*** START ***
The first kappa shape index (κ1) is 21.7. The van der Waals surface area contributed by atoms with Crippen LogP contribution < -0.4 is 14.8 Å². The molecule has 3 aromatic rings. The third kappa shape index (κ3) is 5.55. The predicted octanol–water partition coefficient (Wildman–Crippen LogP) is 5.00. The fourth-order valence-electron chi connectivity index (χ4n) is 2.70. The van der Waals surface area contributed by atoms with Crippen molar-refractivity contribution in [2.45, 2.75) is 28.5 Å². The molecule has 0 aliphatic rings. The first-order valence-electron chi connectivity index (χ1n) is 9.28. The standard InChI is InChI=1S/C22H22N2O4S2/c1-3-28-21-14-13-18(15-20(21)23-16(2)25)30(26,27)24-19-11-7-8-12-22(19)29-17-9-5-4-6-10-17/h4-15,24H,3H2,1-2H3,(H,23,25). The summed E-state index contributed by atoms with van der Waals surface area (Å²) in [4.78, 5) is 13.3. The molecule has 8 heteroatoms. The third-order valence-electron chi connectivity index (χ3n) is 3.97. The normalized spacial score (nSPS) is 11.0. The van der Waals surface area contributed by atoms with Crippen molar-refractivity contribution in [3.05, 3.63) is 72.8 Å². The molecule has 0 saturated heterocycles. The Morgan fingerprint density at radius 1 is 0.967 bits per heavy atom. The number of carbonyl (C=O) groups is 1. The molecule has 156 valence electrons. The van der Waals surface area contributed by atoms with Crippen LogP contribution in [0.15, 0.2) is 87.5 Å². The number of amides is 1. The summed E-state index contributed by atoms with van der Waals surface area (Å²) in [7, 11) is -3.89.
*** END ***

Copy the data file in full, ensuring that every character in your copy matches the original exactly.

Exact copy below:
The first kappa shape index (κ1) is 21.7. The van der Waals surface area contributed by atoms with Crippen LogP contribution < -0.4 is 14.8 Å². The molecule has 3 aromatic rings. The third kappa shape index (κ3) is 5.55. The predicted octanol–water partition coefficient (Wildman–Crippen LogP) is 5.00. The fourth-order valence-electron chi connectivity index (χ4n) is 2.70. The van der Waals surface area contributed by atoms with Crippen molar-refractivity contribution in [2.45, 2.75) is 28.5 Å². The molecule has 0 aliphatic rings. The first-order valence-electron chi connectivity index (χ1n) is 9.28. The standard InChI is InChI=1S/C22H22N2O4S2/c1-3-28-21-14-13-18(15-20(21)23-16(2)25)30(26,27)24-19-11-7-8-12-22(19)29-17-9-5-4-6-10-17/h4-15,24H,3H2,1-2H3,(H,23,25). The summed E-state index contributed by atoms with van der Waals surface area (Å²) in [4.78, 5) is 13.3. The molecule has 8 heteroatoms. The third-order valence-electron chi connectivity index (χ3n) is 3.97. The normalized spacial score (nSPS) is 11.0. The van der Waals surface area contributed by atoms with Crippen molar-refractivity contribution in [3.05, 3.63) is 72.8 Å². The molecule has 0 saturated heterocycles. The Morgan fingerprint density at radius 1 is 0.967 bits per heavy atom. The number of carbonyl (C=O) groups is 1. The molecule has 156 valence electrons. The van der Waals surface area contributed by atoms with Crippen LogP contribution in [0.15, 0.2) is 87.5 Å². The number of amides is 1. The summed E-state index contributed by atoms with van der Waals surface area (Å²) in [7, 11) is -3.89.